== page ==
Post-surgery exercise: Pain and Gain
By Sabine Martinez, West Fitness Center
/ Published November 20, 2012
JOINT BASE ANDREWS Md. --
Whether it's due to an emergency, or to correct a problem, surgery by nature
interferes with exercise habits. The problem is this: exercise is a key
ingredient of pre-surgery preparation, and post-surgery recovery. So how can
one combine surgery and exercise? The answer, of course, is very carefully,
with the involvement of your health care providers.
The first medical truth is this: the better shape you're in going into
surgery, the quicker your recovery after surgery. If you are looking toward
a surgical procedure in a few months, do exercises tailored to getting your
body as strong as possible for the surgery and for the recovery afterwards.
In all cases, be sure to involve your health care provider and physical
therapists as required, so you are working together on your overall body
Hernias are a fairly common example of injuries requiring surgery. Hernias
occur when an internal organ bulges through a weakened spot in muscle or
inter-muscular tissue, usually in the lower abdomen or groin area. They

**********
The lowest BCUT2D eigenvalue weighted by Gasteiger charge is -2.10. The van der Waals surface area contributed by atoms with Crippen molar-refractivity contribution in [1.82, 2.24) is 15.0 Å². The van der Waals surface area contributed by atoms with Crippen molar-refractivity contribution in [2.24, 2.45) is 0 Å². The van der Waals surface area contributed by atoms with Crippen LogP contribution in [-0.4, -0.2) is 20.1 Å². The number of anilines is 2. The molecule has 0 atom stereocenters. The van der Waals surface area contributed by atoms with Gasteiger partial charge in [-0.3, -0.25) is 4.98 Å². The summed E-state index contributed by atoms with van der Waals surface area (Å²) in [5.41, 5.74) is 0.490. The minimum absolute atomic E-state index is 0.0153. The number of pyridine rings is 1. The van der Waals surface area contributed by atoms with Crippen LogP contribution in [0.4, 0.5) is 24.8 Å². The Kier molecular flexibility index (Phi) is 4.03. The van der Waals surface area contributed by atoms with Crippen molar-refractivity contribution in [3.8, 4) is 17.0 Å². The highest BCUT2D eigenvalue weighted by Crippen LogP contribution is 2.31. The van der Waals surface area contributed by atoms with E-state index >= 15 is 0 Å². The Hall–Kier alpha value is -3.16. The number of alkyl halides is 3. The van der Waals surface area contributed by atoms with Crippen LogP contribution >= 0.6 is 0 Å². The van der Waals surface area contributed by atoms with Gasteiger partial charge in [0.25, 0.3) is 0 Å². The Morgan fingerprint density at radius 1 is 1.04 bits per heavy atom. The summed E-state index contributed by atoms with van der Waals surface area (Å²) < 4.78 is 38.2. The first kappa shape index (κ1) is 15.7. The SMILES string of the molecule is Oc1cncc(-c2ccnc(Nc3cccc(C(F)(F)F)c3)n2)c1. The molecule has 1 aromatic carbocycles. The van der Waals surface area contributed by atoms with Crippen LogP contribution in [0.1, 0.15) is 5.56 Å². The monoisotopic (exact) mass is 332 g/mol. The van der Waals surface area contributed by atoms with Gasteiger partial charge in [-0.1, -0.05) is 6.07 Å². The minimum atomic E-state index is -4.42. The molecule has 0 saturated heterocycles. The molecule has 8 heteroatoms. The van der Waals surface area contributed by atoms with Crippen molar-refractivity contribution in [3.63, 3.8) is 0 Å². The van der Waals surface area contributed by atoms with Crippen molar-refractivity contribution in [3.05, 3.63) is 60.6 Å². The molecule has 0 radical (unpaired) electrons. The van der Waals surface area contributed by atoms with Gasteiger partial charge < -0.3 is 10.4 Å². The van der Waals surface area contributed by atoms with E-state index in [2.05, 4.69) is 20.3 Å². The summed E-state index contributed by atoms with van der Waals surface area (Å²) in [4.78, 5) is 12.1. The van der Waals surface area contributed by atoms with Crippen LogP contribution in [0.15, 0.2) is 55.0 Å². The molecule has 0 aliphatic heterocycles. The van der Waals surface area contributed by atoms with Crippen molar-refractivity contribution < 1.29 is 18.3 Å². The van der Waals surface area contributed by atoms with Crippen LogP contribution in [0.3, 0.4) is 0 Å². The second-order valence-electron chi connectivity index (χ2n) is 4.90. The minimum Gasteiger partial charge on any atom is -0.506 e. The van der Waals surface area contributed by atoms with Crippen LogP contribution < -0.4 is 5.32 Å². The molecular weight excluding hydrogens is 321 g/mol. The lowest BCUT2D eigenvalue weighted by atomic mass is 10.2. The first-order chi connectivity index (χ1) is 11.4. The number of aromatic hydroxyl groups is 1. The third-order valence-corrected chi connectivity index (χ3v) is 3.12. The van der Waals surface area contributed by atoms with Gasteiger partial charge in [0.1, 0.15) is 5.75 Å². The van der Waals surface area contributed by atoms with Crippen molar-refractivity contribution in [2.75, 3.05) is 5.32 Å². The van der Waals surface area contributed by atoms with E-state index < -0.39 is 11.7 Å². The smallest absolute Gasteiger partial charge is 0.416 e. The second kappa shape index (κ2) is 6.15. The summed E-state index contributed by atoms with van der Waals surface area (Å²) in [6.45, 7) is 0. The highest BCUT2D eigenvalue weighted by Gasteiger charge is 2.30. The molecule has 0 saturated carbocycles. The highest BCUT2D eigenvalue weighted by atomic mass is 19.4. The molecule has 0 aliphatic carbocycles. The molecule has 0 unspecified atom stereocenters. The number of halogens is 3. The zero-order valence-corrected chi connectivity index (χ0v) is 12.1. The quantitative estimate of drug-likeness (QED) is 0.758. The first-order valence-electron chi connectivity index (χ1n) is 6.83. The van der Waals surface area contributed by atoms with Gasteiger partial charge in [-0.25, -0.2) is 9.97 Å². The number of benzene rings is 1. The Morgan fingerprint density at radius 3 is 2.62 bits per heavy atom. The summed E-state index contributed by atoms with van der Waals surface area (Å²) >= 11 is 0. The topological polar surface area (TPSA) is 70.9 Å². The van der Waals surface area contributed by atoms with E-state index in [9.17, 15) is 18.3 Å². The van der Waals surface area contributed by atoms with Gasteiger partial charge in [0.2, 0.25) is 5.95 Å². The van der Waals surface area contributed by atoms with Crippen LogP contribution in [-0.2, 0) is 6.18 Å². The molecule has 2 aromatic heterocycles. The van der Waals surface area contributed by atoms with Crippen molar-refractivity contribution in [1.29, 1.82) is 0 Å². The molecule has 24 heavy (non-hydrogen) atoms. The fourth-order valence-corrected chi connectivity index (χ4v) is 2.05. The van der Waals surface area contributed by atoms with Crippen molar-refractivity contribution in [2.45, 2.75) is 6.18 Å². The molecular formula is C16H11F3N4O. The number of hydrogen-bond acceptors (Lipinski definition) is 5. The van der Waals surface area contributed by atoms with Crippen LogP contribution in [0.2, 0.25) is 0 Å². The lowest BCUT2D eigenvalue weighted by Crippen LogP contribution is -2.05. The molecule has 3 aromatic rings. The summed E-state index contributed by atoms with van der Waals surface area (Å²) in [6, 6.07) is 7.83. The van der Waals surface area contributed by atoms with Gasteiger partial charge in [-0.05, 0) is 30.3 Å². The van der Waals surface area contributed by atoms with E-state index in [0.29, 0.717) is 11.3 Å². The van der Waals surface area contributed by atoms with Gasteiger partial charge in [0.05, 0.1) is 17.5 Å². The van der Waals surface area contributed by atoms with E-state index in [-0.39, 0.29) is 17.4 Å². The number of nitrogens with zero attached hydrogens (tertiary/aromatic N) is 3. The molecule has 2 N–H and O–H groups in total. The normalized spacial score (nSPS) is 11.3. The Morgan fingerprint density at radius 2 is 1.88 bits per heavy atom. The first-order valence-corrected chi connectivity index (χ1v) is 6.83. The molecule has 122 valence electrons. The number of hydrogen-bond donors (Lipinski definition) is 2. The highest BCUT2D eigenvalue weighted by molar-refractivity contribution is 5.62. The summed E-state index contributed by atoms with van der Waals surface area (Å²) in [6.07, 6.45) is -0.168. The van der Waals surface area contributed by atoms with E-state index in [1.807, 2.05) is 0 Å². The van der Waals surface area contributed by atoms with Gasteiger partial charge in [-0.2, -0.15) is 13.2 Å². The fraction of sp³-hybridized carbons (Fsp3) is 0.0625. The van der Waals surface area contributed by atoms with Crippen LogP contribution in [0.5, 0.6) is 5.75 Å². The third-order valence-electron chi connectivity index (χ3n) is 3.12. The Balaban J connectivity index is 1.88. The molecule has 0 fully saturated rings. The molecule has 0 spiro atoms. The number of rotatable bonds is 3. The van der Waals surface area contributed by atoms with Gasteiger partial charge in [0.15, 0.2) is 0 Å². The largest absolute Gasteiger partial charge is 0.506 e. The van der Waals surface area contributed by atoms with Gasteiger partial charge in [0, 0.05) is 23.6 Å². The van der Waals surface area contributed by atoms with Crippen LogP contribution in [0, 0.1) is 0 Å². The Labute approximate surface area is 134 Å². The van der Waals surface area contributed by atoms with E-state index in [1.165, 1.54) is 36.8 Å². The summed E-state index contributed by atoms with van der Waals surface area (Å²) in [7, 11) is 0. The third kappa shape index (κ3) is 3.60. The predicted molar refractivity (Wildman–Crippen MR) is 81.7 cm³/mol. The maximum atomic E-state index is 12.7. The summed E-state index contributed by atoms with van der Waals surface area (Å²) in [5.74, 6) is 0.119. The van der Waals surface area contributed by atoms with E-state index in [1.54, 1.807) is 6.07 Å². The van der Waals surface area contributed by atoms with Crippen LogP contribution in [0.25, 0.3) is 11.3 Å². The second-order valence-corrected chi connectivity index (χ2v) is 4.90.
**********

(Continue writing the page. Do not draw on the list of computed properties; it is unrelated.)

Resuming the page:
usually occur when someone lifts an aggressive amount of weight, or when a
person twists or turns in an abrupt way. In almost all cases, the only
option, other than dealing with the pain, is to have surgery to repair the
muscle and to put the internal organ back where it belongs.
When your doctor clears you for exercise after hernia surgery, walking will
slowly allow your body to adjust back to your normal activity level, and it
can be a good aerobic exercise too. Exercise is critical for recovery, and
walking is the best medicine for the body to recover and gain endurance
right away. Do light walking daily, increasing the distance and speed over
the next 2-3 weeks.
Weightlifting can severely aggravate hernia surgery sites. Consider that
it's this type of action that may have caused the hernia in the first place,
and let your body heal.
Even though it's a good idea to avoid weightlifting, your doctor and your
physical therapist can work with you to develop good exercises for core
straightening, since this is typically where hernias occur. Appropriate
abdominal exercises can help you recover faster and more effectively, when
done in the appropriate way.
For example, you can stand on fours, inhaling (sucking in the gut) and
curving their back upwards, as if there is a string pulling your belly
button up in the air. Then exhale and curve and drop the back slowly
downward, with your head and chest up high and your back side tilted up in
the air. Repeating this exercise 10 times, for each of three sets, will
help with recovery, and it is a non-impactful way to get back into your
Hernia surgery is fairly common, and it does not mean the end of your
healthy workouts. Pay attention to your body, as well as your health care
professionals' advice. Take it easy for a few weeks, and you'll be back up
to speed within a couple of months.
Sabine Martinez is a fitness and operations specialist at the West Fitness Center here.